Societal Costs of Primary Progressive Multiple Sclerosis (PPMS)

Research output: Book/ReportReportsResearch

Abstract

Executive Summary
Introduction
Multiple sclerosis (MS) is one of the most common chronic debilitating neurological (central nervous system) diseases. Primary progressive multiple sclerosis (PPMS) is one of the clinical subtypes of MS. Very few studies both overseas and in Australia have examined the costs specifically associated with PPMS and the economic burden placed on individuals, families, health services, Government and society at large.
This study addresses two key questions:
1.What are the broader societal costs of PPMS in Australia? and
2.What is the economic impact of increasing the level of independence of people with PPMS through delaying disease progression?
Methods
The study adopts a cost of illness (COI) approach taking a bottom-up prevalence-based retrospective perspective. It draws on existing publicly available secondary data and findings in the literature. Both direct and indirect costs are estimated with cost items including: hospitalisation; medical and health professional services; medical tests; PBS medicines and other medications; residential care; home care and support programmes; NDIS packages; the disability support pension; lost productivity of people with PPMS including absenteeism and presenteeism; cost of informal care; and carers payments and benefits. Data was accessed from a wide range of data sources to estimate costs. This included survey and administrative datasets as well as using information provided in the Australian and international literature on MS and PPMS in particular. All costs were uprated to 2018 dollars using appropriate inflators.
Overview of PPMS
PPMS occurs in 10-15% of people. The average age of onset of PPMS is around 40 years of age, with PPMS being very rare in children and teenagers. Unlike other types of MS, there are typically similar numbers of males affected by PPMS as females. The natural history of PPMS indicates that disease progression is relatively rapid. The median time to progress from disease onset to moderate disability is around 3 years and 4 years from moderate to severe disability. People with PPMS are typically older and have greater disease severity than those with other types of MS.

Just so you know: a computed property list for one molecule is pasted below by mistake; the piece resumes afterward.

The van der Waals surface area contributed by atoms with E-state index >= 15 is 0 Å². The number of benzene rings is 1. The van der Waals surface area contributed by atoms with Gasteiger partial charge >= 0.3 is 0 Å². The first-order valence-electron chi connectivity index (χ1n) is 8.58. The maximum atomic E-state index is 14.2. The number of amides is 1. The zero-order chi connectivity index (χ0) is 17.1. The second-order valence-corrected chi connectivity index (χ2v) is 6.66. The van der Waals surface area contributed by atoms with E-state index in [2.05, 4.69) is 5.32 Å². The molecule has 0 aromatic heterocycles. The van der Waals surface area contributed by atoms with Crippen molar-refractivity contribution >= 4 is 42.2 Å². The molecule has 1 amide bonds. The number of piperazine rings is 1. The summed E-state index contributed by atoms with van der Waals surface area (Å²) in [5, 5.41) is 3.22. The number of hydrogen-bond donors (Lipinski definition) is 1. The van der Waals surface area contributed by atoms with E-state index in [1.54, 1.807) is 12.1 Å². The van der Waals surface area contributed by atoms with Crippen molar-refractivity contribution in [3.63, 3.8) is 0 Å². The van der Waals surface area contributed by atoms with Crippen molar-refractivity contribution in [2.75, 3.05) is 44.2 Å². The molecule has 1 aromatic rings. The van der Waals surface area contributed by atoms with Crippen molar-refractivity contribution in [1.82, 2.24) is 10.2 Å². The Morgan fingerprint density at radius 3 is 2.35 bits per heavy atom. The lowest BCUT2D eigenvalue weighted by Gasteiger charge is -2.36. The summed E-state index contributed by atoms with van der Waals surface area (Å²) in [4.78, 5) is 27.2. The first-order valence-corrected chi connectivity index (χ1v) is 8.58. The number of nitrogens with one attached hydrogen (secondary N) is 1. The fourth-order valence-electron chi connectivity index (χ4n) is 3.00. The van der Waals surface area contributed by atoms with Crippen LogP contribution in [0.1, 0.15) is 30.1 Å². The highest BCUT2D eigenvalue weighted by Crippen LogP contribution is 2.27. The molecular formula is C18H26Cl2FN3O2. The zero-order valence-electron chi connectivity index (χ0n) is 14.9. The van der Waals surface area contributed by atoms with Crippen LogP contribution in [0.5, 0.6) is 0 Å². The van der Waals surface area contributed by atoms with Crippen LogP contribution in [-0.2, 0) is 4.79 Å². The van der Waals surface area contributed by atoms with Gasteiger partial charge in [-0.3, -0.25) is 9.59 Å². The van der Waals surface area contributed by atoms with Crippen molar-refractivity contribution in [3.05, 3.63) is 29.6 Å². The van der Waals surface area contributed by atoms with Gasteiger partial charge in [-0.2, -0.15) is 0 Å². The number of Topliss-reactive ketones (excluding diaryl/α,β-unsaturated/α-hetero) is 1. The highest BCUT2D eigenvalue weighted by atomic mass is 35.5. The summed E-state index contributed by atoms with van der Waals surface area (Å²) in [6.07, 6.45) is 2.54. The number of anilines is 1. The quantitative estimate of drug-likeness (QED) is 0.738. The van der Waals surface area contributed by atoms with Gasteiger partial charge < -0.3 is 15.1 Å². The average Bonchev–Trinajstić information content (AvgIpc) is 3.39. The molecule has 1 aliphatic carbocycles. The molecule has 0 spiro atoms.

As MS impacts people of working age, many individuals experience presenteeism, absenteeism or are forced to reduce their working hours, change their jobs or leave the workforce prematurely. Disease severity and type of MS strongly influence the proportion of participants below retirement age who are in employment. Employment rates of people with PPMS are especially low, and absenteeism and presenteeism are experienced by a large proportion of the population.
People with PPMS receive care and support through formal community and home care and support services, residential (aged care) care and from informal carers who usually are family members, friends or neighbours. Increasing numbers of persons under 65 years of age are now receiving support packages through the NDIS, and older persons in the community are accessing the Government Home Care Packages Programme or services provided through the Commonwealth Home Support Programme. Because of their severe disability, increased numbers of persons with PPMS are residents of residential care and supported accommodation services. Nevertheless, support from informal caregivers remains the dominant form of care used by persons with PPMS. Studies show that MS has an impact not only on the quality of life of MS patients but also their caregivers. A key aspect of the caregiver burden is the impact on carers’ employment and loss of income.